In evolutionary biology, the two major approaches to the emergence of cooperation are kin-selection, on one hand, and reciprocation, on the other. The latter, which is essential for understanding cooperation between non-related individuals and very prominent in human societies, can be subdivided into two parts of unequal size. In direct reciprocity, it is the recipient of a helpful action who eventually returns the aid. In indirect reciprocity, the return is provided by a third party. This possibility has originally been named 'third-party altruism' or 'generalised reciprocity' by Trivers (1971). Later, Alexander (1987) explored it under the (now common) heading of 'indirect reciprocity', see also Ferriere (1998) and Wedekind (1998). Indirect reciprocity is much less well studied than direct reciprocity, and offers interesting theoretical challenges.

Several mechanisms for indirect reciprocity are conceivable. It could be, for instance, that a person having been helped is enclined to help a third party in turn. In cyclical networks, this provides a plausible feedback loop. But studies by Boyd and Richerson (1989) and van der Heijden (1996) suggest that such networks have to be rather small and rigid.

Alexander suggested, in contrast, that indirect reciprocation is based on reputation and status. By giving help to others, individuals acquire a high reputation. If help is directed preferentially towards recipients with a high reputation, defectors will be penalised. Such indirect reciprocation based on reputation and status is the topic of this paper.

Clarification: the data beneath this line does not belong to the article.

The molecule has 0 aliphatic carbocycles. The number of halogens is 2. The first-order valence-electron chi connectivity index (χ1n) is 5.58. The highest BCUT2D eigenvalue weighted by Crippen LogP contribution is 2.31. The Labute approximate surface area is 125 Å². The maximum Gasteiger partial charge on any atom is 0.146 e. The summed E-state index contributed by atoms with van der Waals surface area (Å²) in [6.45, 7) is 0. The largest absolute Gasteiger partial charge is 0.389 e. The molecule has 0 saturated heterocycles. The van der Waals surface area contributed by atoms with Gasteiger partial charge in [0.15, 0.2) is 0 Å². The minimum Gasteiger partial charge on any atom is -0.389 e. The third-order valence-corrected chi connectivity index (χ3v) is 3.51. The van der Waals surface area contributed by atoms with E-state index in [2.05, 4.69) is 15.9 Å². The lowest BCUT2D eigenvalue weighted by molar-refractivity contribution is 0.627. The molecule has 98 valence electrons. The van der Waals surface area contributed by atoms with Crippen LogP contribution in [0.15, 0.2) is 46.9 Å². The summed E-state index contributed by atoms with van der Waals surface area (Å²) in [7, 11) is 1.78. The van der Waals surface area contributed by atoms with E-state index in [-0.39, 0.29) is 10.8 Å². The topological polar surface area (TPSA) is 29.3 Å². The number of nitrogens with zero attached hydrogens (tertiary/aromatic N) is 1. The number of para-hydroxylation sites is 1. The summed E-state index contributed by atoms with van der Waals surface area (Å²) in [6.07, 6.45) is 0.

The two main reasons why reputation mechanisms are interesting show up at two stages in human evolution which could not be further apart. On the one hand, status and reputation may well have played a major role in the evolution of moral systems since the dawn of prehistory, boosting cooperation between non-relatives (a major cause for the evolutionary success of hominids) and possibly providing a major selective impetus for the emergence of language, as a means of transmitting information about group members through gossip (Alexander, 1987, Nowak and Sigmund, 1998a, Panchanathan and Boyd, 2003). On the other hand, the very recent advent of e-commerce makes the efficient assessment of reputations and moral hazard in trust-based transactions a burning issue. Anonymous one-shot interactions in global markets, rather than long-lasting repeated interactions through direct reciprocation, seem to play an ever-increasing role in today's economy (Bolton et al, 2002, Keser, 2002, Dellarocas, 2003).

The aim of this paper is to provide a survey of the model-based theoretical investigations of the concept of indirect reciprocation, and of the remarkable results on experimental economic games inspired by them.

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